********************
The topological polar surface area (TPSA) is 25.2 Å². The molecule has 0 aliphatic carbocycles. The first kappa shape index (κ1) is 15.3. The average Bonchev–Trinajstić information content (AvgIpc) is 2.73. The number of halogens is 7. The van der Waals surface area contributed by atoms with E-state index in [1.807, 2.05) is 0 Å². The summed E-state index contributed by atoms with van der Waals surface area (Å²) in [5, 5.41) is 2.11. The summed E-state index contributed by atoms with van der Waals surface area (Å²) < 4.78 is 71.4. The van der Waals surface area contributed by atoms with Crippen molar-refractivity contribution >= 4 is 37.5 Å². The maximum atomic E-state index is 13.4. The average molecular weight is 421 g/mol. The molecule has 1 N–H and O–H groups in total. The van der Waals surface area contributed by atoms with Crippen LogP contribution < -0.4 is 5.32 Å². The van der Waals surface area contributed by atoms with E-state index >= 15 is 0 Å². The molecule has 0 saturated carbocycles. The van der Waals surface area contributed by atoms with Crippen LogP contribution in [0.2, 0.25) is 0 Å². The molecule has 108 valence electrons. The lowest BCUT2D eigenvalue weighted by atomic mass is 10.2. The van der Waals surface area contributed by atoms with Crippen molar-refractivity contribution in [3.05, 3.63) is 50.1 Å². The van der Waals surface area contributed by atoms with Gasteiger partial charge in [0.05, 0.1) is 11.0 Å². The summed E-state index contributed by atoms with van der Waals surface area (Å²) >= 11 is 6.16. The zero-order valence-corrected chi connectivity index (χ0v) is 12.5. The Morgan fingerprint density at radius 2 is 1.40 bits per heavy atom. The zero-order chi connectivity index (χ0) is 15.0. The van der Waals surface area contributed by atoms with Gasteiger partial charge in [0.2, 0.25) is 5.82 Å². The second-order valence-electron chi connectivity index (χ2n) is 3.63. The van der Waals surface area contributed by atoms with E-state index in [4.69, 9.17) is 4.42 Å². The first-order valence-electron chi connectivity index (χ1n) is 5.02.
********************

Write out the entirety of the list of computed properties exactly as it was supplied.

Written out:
The topological polar surface area (TPSA) is 25.2 Å². The molecule has 0 aliphatic carbocycles. The first kappa shape index (κ1) is 15.3. The average Bonchev–Trinajstić information content (AvgIpc) is 2.73. The number of halogens is 7. The van der Waals surface area contributed by atoms with E-state index in [1.807, 2.05) is 0 Å². The summed E-state index contributed by atoms with van der Waals surface area (Å²) in [5, 5.41) is 2.11. The summed E-state index contributed by atoms with van der Waals surface area (Å²) < 4.78 is 71.4. The van der Waals surface area contributed by atoms with Crippen molar-refractivity contribution >= 4 is 37.5 Å². The maximum atomic E-state index is 13.4. The average molecular weight is 421 g/mol. The molecule has 1 N–H and O–H groups in total. The van der Waals surface area contributed by atoms with Crippen LogP contribution < -0.4 is 5.32 Å². The van der Waals surface area contributed by atoms with E-state index >= 15 is 0 Å². The molecule has 0 saturated carbocycles. The van der Waals surface area contributed by atoms with Crippen LogP contribution in [0.2, 0.25) is 0 Å². The molecule has 108 valence electrons. The lowest BCUT2D eigenvalue weighted by atomic mass is 10.2. The van der Waals surface area contributed by atoms with Crippen molar-refractivity contribution in [3.05, 3.63) is 50.1 Å². The van der Waals surface area contributed by atoms with Gasteiger partial charge in [0.05, 0.1) is 11.0 Å². The summed E-state index contributed by atoms with van der Waals surface area (Å²) >= 11 is 6.16. The zero-order valence-corrected chi connectivity index (χ0v) is 12.5. The Morgan fingerprint density at radius 2 is 1.40 bits per heavy atom. The zero-order chi connectivity index (χ0) is 15.0. The van der Waals surface area contributed by atoms with Gasteiger partial charge in [0.2, 0.25) is 5.82 Å². The second-order valence-electron chi connectivity index (χ2n) is 3.63. The van der Waals surface area contributed by atoms with E-state index in [4.69, 9.17) is 4.42 Å². The first-order valence-electron chi connectivity index (χ1n) is 5.02.